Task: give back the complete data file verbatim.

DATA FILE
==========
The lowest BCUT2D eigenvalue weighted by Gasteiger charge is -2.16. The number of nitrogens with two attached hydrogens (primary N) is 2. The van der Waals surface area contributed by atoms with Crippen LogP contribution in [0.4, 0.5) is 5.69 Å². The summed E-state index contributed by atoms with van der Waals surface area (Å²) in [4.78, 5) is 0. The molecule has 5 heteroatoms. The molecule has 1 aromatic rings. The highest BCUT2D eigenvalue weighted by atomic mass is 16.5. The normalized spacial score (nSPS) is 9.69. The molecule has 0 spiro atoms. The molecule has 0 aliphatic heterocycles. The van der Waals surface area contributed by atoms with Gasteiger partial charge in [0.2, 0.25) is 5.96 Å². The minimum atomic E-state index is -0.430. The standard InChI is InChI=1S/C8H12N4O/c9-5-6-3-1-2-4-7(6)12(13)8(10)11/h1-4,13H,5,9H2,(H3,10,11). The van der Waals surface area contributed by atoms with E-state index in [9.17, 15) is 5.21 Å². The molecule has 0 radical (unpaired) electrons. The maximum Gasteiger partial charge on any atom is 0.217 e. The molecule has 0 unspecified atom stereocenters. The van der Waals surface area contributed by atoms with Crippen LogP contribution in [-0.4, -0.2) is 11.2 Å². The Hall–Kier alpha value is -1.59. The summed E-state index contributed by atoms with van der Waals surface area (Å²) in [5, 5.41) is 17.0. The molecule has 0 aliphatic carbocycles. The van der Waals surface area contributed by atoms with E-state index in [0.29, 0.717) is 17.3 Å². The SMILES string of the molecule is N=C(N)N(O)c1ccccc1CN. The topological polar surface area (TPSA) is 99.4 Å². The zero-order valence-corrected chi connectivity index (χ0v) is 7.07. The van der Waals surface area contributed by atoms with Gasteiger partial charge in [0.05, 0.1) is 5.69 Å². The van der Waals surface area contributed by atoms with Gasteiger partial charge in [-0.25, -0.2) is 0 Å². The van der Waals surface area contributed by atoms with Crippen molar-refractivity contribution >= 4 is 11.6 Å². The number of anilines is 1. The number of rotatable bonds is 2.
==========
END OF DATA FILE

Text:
The lowest BCUT2D eigenvalue weighted by Gasteiger charge is -2.16. The number of nitrogens with two attached hydrogens (primary N) is 2. The van der Waals surface area contributed by atoms with Crippen LogP contribution in [0.4, 0.5) is 5.69 Å². The summed E-state index contributed by atoms with van der Waals surface area (Å²) in [4.78, 5) is 0. The molecule has 5 heteroatoms. The molecule has 1 aromatic rings. The highest BCUT2D eigenvalue weighted by atomic mass is 16.5. The normalized spacial score (nSPS) is 9.69. The molecule has 0 spiro atoms. The molecule has 0 aliphatic heterocycles. The van der Waals surface area contributed by atoms with Gasteiger partial charge in [0.2, 0.25) is 5.96 Å². The minimum atomic E-state index is -0.430. The standard InChI is InChI=1S/C8H12N4O/c9-5-6-3-1-2-4-7(6)12(13)8(10)11/h1-4,13H,5,9H2,(H3,10,11). The van der Waals surface area contributed by atoms with E-state index in [9.17, 15) is 5.21 Å². The molecule has 0 radical (unpaired) electrons. The maximum Gasteiger partial charge on any atom is 0.217 e. The molecule has 0 unspecified atom stereocenters. The van der Waals surface area contributed by atoms with Crippen LogP contribution in [-0.4, -0.2) is 11.2 Å². The Hall–Kier alpha value is -1.59. The summed E-state index contributed by atoms with van der Waals surface area (Å²) in [5, 5.41) is 17.0. The molecule has 0 aliphatic carbocycles. The van der Waals surface area contributed by atoms with E-state index in [0.29, 0.717) is 17.3 Å². The SMILES string of the molecule is N=C(N)N(O)c1ccccc1CN. The topological polar surface area (TPSA) is 99.4 Å². The zero-order valence-corrected chi connectivity index (χ0v) is 7.07. The van der Waals surface area contributed by atoms with Gasteiger partial charge in [0.05, 0.1) is 5.69 Å². The van der Waals surface area contributed by atoms with Gasteiger partial charge in [-0.25, -0.2) is 0 Å². The van der Waals surface area contributed by atoms with Crippen molar-refractivity contribution >= 4 is 11.6 Å². The number of anilines is 1. The number of rotatable bonds is 2.